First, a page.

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3. Podvorye (Coach House)
If it's good enough for President Putin's 50th birthday dinner, it's good enough for me. This rustic gem, kitschy as it may seem and being in such close proximity to a tourist destination (Catherine Palace in the town of Pushkin) is happily not at all a tourist trap. The food is authentic -in fact Podvorye proudly proclaims its reputation as "Russia's most authentic Russian restaurant" - and enjoys the patronage of politicians, celebrities, locals, and travellers alike. Vodka with every meal, an extensive menu boasting traditional Russian fare (caviar pancakes, fresh fish, poultry, game to name a few), dining while being serenaded by a folk band, and farm animals in the lush gardens - this is Russian country living and dining at its purest!





It doesn't get more rustic than this - wooden building topped with a stain-glass cockerel, a huge coop full of chickens and cockerels, pretty gardens, and a view of the Russian countryside.


Marsha (I think that's what her name was) - the very tame and mild-mannered pet goat who loves having her ears tickled.





Vodka at lunch (and breakfast, and dinner)...now that's a Russian Standard.

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4. Idiot Café
Vegetarians, fear not - even in Russia, where meat is a huge part of the menu there is a place you can eat and not feel like an idiot (even if the restaurant itself is named after the Dostoyevsky novel). Rather, the ambience is very welcoming and cozy - much like dining in a dear friend's home. Charming interiors depicting a typical middle-class home of Dostoyevsky's time full of nooks with vignettes, this basement restaurant feels warm and personal, with the service to match. Salad-dodgers need not feel left out - more than just traditional Russian vegetarian food, there is also enough meat and fish dishes to keep even the committed carnivore happy. Get stuck in one of their comfortable settees to the restaurant's pleasant playlist (classics, jazz, retro) and while away an afternoon with backgammon, chess, and cards. The homemade bread and butter is to die for.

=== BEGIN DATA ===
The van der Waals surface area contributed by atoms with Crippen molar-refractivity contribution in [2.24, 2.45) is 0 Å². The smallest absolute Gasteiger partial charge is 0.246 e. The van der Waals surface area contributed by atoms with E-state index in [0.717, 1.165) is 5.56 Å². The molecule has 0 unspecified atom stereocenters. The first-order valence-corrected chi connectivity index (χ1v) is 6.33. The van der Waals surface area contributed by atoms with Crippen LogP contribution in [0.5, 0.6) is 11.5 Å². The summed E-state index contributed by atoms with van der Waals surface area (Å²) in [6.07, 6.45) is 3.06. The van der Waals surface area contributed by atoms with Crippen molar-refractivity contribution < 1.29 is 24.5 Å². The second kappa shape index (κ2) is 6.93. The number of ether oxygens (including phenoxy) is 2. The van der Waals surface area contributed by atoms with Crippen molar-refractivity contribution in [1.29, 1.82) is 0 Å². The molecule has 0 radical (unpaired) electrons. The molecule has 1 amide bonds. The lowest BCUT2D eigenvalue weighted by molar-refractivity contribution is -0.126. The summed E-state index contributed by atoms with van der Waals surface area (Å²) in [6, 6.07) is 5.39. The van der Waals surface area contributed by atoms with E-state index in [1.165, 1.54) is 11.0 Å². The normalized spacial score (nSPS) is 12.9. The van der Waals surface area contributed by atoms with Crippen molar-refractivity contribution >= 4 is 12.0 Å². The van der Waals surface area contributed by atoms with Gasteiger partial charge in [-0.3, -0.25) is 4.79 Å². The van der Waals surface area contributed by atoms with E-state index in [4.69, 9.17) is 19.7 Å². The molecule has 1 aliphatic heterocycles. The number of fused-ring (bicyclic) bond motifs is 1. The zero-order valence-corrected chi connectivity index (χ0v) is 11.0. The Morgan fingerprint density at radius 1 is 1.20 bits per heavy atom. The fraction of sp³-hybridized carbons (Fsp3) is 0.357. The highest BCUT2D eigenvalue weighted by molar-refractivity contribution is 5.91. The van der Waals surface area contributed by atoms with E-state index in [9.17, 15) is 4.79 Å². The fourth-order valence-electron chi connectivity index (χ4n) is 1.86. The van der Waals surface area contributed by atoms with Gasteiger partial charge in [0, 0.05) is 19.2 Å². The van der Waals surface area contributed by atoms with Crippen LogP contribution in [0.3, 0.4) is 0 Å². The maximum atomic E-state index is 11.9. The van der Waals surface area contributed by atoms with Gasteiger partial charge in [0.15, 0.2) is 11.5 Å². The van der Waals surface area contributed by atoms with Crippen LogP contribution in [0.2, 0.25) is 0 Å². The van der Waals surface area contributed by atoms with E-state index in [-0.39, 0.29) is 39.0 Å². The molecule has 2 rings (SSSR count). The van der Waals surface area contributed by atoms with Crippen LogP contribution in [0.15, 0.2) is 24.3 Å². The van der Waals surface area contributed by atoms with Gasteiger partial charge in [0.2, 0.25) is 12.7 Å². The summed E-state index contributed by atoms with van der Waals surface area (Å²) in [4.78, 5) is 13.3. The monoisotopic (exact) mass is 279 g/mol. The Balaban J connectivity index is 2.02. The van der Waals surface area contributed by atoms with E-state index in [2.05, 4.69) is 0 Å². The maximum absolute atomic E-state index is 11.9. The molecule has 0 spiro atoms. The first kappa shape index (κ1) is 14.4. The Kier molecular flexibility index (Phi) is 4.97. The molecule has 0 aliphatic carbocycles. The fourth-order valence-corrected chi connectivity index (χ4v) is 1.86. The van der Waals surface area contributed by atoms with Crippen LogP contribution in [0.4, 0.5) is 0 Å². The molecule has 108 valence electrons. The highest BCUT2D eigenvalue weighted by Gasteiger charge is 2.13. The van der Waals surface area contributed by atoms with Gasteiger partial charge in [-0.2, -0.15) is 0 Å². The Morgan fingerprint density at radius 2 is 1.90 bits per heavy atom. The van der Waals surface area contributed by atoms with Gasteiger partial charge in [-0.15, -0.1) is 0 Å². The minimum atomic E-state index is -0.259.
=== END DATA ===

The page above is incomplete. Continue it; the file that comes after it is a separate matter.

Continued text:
The restaurant is by a canal, and while the door down to Idiot Café is discreet, is also clearly marked on the outside with helpful English signage.



Bric-a-brac that could very well have come from someone's home (and I'm sure it did) give the basement restaurant a cozy, warm, and personal feel.


Our waitress offered me a vodka shot. When I declined because of my cold she chirped "But a shot of vodka is the best defence against a cold!" She was right.


A very happy vegetarian who is far from an idiot for dining at this lovely cafe!


Homemade bread and absolutely heavenly homemade butter!




While Henry enjoyed his vegetarian dishes, I went for a meaty Russian classic - beef stroganoff.

I hope you enjoyed my St Petersburg picks -  with vegetarian fare, traditional and rustic Russian food, and modern fusion I'd like to think there's a restaurant in here for everyone. What do you think of my picks? Have you dined in St Petersburg, and in any of these restaurants? Which restaurants do you like the look and sound of best? x